This is wyrd!! (Please don’t sue me!!)

“Harry,” Pulp & Radiohead’s Wyrd World
Pulp’s Jarvis Cocker is a Harry Potter fan. Canadian folk band the Wyrd Sisters–not so much.
The Winnipeg-based group has conjured up a $40 million lawsuit seeking to block the release of Harry Potter and the Goblet of Fire in North America all because the film features a performance with a same-named band fronted by Cocker and backed by members of Radiohead.
The suit was filed late last month in both the U.S. and Canada and touched off a firestorm in the blogosphere as fans of Potter, Radiohead and Pulp threatened to go Dark Arts on the Canadian group.
In the original book, Potter scribe J.K. Rowling christened the band the Weird Sisters, but Warner Bros. changed the spelling to Wyrd for the movie. In both the book and film, the magical group plays a party attended by Harry and pals. The film’s band consists of Cocker along with Radiohead guitarist Johnny Greenwood and drummer Phil Selway (reportedly subbing for Franz Ferdinand, which turned down the gig).
According to the lawyer for the Wyrd Sisters, the band was tipped off that Goblet used the moniker back in June, when Warners offered the trio $5,000 for name rights. The band, which has been together for 15 years, refused. Warners reportedly upped the offer to $50,000. No dice.
The group then launched their lawsuit, seeking $40 million in damages from Warner Bros., as well as Cocker, Greenwood and Selway. The real Wyrds are also asking that the film be blocked from release on Nov. 18.
Now, Warners says it has removed any reference to the band, Weird or Wyrd, from the film and soundtrack.
“The name the Weird Sisters is not being used either in the film or on its soundtrack and we’ve submitted sworn affidavits to the court stating that fact,” the studio said in a statement Tuesday. “Last week, we even showed plaintiff’s counsel the film in its entirety to prove that point.”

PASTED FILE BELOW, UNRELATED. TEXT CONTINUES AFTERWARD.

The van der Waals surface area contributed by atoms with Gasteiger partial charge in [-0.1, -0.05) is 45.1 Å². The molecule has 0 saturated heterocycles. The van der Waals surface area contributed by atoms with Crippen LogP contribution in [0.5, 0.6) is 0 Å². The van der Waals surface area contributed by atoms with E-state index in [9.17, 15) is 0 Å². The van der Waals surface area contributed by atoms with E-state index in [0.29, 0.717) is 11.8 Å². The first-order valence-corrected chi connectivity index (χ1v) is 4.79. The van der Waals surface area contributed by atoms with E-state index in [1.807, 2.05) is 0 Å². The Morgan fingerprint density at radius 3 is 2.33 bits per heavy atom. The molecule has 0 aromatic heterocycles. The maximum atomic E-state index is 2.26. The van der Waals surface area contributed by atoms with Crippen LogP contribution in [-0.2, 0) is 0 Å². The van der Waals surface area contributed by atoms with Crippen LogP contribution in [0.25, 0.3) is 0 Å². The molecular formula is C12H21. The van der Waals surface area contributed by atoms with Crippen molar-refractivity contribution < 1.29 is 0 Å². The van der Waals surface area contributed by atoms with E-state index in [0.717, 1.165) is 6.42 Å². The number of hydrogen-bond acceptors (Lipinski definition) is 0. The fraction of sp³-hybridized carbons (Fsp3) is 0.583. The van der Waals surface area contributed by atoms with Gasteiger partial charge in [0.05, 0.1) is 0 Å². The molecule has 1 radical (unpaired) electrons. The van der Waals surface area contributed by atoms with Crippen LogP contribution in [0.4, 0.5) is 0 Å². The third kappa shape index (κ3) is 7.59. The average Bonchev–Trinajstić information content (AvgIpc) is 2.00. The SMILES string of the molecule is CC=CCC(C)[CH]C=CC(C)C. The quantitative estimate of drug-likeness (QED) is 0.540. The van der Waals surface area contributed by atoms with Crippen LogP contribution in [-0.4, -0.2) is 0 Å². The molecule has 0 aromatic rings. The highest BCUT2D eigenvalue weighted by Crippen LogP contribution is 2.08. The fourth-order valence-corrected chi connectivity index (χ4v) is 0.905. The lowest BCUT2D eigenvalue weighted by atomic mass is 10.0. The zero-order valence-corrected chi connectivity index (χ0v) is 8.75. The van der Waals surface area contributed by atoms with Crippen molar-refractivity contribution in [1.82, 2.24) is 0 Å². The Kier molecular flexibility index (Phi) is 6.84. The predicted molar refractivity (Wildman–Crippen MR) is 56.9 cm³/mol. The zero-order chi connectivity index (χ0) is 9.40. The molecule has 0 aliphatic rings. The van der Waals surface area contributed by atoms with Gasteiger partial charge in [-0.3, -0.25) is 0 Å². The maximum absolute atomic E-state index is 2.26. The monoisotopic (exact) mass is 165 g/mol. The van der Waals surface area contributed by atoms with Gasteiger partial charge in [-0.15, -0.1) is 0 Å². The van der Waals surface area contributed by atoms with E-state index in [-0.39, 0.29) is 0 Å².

The statemenet may, or may not, be good enough for the Wyrd camp.
“Until recently Warner had them credited and the official word was that the name of the band was ‘The Wyrd Sisters’,” the group’s lawyer, Kimberly Townley-Smith, said in a posting on the band’s Website. “They’ve already created an association between the name and the band and that’s all you need.”
Or, as the band’s singer and cofounder Kim Baryluk told the music site “They are so much more huge than us in their reach that we’ll go out on tour a month after the movie comes out–and we’ll go all over to Australia, to New Zealand–and people will wonder who are these strange people stealing the Harry Potter name.”
As the Wyrd dispute winds its way through the legal system, it’s proving difficult for Warner Music’s marketing group to hype the soundtrack, which is eagerly anticipated by alt-rock fans.
In a press release announcing the album, due Nov. 15, Warners simply says there are three original tunes performed by the now unnamed band: “Do the Hippogriff,” “This Is the Night” and “Magic Works.”
Cocker, who wrote two of the Goblet tracks, told E! Online Monday that he was proud of the project.
He was making an L.A. appearance at the small Los Angeles club Tangier, where he tried out a new song that may well end up on his forthcoming solo debut, titled “C–ts Are Still Running the World,” with a little help on stage from former Beck drummer Joey Waronker and Donnie Darko composer Michael Andrews on guitar.
However, he did seem a bit taken aback by the Wyrd folkie attack.
“I didn’t know they had lawyers in Canada,” the singer deadpanned before playing the pick-up gig Monday night.
“I thought Canadians were supposed to be polite.”